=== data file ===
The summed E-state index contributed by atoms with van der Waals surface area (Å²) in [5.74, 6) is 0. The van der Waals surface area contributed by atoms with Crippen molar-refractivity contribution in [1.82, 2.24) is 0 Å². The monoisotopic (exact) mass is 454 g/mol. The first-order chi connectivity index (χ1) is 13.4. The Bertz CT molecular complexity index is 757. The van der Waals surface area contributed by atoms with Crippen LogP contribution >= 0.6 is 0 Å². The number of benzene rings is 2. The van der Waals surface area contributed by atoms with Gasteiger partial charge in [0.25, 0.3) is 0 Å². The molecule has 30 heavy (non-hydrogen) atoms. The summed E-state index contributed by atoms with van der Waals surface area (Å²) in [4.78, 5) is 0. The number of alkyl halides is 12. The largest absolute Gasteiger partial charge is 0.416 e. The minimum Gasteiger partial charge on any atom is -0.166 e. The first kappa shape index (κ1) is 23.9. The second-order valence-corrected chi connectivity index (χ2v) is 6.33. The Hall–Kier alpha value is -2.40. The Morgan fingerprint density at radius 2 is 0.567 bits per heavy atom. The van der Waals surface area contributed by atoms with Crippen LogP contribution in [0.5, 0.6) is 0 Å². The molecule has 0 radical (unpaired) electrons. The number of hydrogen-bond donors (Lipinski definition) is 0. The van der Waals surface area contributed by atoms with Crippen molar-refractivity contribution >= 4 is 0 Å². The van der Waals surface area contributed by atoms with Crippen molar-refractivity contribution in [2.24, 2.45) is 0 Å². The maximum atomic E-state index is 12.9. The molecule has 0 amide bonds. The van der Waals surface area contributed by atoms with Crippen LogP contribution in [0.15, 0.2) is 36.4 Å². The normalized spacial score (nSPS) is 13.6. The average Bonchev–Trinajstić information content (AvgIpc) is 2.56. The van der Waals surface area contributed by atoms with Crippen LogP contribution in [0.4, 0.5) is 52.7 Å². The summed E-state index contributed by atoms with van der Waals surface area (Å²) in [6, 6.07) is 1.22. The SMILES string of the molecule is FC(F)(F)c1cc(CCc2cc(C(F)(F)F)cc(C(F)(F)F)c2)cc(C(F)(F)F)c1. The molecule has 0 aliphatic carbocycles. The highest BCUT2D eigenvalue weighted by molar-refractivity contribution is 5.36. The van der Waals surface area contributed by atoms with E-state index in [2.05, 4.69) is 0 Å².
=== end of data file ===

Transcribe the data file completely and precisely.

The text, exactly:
The summed E-state index contributed by atoms with van der Waals surface area (Å²) in [5.74, 6) is 0. The van der Waals surface area contributed by atoms with Crippen molar-refractivity contribution in [1.82, 2.24) is 0 Å². The monoisotopic (exact) mass is 454 g/mol. The first-order chi connectivity index (χ1) is 13.4. The Bertz CT molecular complexity index is 757. The van der Waals surface area contributed by atoms with Crippen LogP contribution >= 0.6 is 0 Å². The number of benzene rings is 2. The van der Waals surface area contributed by atoms with Gasteiger partial charge in [0.25, 0.3) is 0 Å². The molecule has 30 heavy (non-hydrogen) atoms. The summed E-state index contributed by atoms with van der Waals surface area (Å²) in [4.78, 5) is 0. The number of alkyl halides is 12. The largest absolute Gasteiger partial charge is 0.416 e. The minimum Gasteiger partial charge on any atom is -0.166 e. The first kappa shape index (κ1) is 23.9. The second-order valence-corrected chi connectivity index (χ2v) is 6.33. The Hall–Kier alpha value is -2.40. The Morgan fingerprint density at radius 2 is 0.567 bits per heavy atom. The van der Waals surface area contributed by atoms with Crippen LogP contribution in [0.5, 0.6) is 0 Å². The molecule has 0 radical (unpaired) electrons. The number of hydrogen-bond donors (Lipinski definition) is 0. The van der Waals surface area contributed by atoms with Crippen molar-refractivity contribution >= 4 is 0 Å². The van der Waals surface area contributed by atoms with Crippen molar-refractivity contribution in [2.24, 2.45) is 0 Å². The maximum atomic E-state index is 12.9. The molecule has 0 amide bonds. The van der Waals surface area contributed by atoms with Crippen LogP contribution in [0.15, 0.2) is 36.4 Å². The normalized spacial score (nSPS) is 13.6. The average Bonchev–Trinajstić information content (AvgIpc) is 2.56. The van der Waals surface area contributed by atoms with Crippen LogP contribution in [0.4, 0.5) is 52.7 Å². The summed E-state index contributed by atoms with van der Waals surface area (Å²) in [6, 6.07) is 1.22. The SMILES string of the molecule is FC(F)(F)c1cc(CCc2cc(C(F)(F)F)cc(C(F)(F)F)c2)cc(C(F)(F)F)c1. The molecule has 0 aliphatic carbocycles. The highest BCUT2D eigenvalue weighted by molar-refractivity contribution is 5.36. The van der Waals surface area contributed by atoms with E-state index in [2.05, 4.69) is 0 Å².